) -- Stocks rallied to their best day in more than a year Monday, holding onto gains throughout the session and gaining strength into the closing bell, powered by the

European Union's $1 trillion plan to contain its debt crisis.


Dow Jones Industrial Average

soared 405 points, or 3.9%, to 10,785. For the blue-chip index, it was the biggest point and percentage gain since March 2009. The

S&P 500

gained 49 points, or 4.4%, to finish at 1160, and the


advanced 109 points, or 4.8%, to 2375. The Nasdaq notched its largest one-day gain since October 2008.

"I think in the morning you not only had short-covering, but some buying going on," said Robert Pavlik, chief market strategist at Banyan Partners. "And then around 1 p.m. we got some pressure from shorts who tried to test the conviction of the market, and that hasn't been making much headway. Either the shorts got squeezed so bad this morning because of the bailout, or there's a sense that every time

we tested around the10,710 level on the Dow buyers sort of started stepping up."

"I do think that a lot of this is a relief rally," said Jay Suskind, senior vice president at Duncan Williams. "They're calling

the EU plan the nuclear option or the European TARP, and just as in the days surrounding our TARP, there was a lot of volatility as people weren't really sure what to make of it. On the one hand, it shows the market that everyone is involved. But it's also going to bring to the surface questions about the U.S.' position in all of this."

Both analysts said today's close would be of particular import, as a late-session selloff could have been a weakening headwind going into tomorrow's session.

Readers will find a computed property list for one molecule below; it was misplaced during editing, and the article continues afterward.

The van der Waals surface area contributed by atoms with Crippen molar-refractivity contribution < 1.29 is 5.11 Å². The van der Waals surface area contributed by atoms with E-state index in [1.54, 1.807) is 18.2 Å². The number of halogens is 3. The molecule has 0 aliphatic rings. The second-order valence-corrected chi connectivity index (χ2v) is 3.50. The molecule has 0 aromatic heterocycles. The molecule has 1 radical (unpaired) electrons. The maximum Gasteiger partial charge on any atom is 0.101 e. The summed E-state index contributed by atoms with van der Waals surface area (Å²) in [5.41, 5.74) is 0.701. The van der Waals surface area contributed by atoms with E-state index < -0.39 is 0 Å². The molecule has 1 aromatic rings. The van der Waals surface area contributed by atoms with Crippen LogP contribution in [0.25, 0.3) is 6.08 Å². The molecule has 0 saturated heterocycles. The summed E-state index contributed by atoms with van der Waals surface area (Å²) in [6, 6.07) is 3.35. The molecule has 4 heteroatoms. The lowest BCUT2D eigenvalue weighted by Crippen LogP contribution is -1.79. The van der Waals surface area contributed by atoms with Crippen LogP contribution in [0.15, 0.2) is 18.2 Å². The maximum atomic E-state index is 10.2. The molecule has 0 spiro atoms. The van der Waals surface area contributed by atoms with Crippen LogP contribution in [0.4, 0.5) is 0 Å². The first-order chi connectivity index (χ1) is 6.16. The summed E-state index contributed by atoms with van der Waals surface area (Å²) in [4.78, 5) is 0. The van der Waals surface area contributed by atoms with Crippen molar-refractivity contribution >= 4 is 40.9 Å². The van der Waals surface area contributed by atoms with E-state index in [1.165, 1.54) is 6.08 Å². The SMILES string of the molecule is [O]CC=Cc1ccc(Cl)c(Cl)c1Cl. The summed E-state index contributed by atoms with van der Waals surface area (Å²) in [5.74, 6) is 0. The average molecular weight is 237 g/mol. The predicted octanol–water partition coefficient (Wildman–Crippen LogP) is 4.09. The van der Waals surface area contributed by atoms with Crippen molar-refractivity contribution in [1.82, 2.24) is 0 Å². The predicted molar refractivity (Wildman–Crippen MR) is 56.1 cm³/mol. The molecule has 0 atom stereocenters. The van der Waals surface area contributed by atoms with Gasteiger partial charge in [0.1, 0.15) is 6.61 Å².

"If they start selling into this, then I think we'll be in for a rougher week," he said.

Overseas, Hong Kong's Hang Seng gained 2.5%, while Japan's Nikkei rose 1.6%. The FTSE in London soared 5.2%, and the DAX in Frankfurt jumped 5.3%.

European contagion fears came to a head near the end of last week, making it the worst week of the year. Investors feared the worst Thursday, sparking a frenzied selloff that saw little resolve as markets extended losses on Friday. The Dow, which lost 5.7% on the week, had its ninth-worst weekly performance. The S&P 500 and the Nasdaq, meanwhile, finished down by 6.4% and 8%, respectively.

While investors applauded the bailout today, Pavlik said two camps are developing that will guide the markets going forward. One group is more focused on the success of the short-term fix, allowing market participants to concentrate on better economic news. The other, bearish group is more focused on the rescue package's inability to fix fundamental issues, which it sees as compounding problems later.

"Is this the panacea, the cure, for what's been ailing the market? I can understand the point," Pavlik said. "Pushing problems down the road. But what else are we going to do? You can't really solve the problem overnight."

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The Economy

Three days after the market's

frenzied selloff there still hasn't been any official word about

what triggered the unusual trading activity, although some suspect a

market access loophole may be the place to look for answers.

Securities and Exchange Commission


Mary Schapiro met with heads of the major exchanges today to discuss the problem.

The Associated Press

reported that the exchange representatives agreed generally on the need for systemwide slow-down mechanisms, or so-called "circuit breakers," to be used during acutely disquieting trading.

President Obama nominated Solicitor General

Elena Kagan to the Supreme Court to replace the retiring Justice John Paul Stevens.

Late Monday, the

Federal Reserve

said in a statement that it approved five, small offerings under its Term Deposit Facility, meant to test the TDF system possibly as early as June. Though term deposits are one tool central bankers may ultimately use to drain liquidity, the central bank also said that the test will "have no implication for the near-term conduct of monetary policy."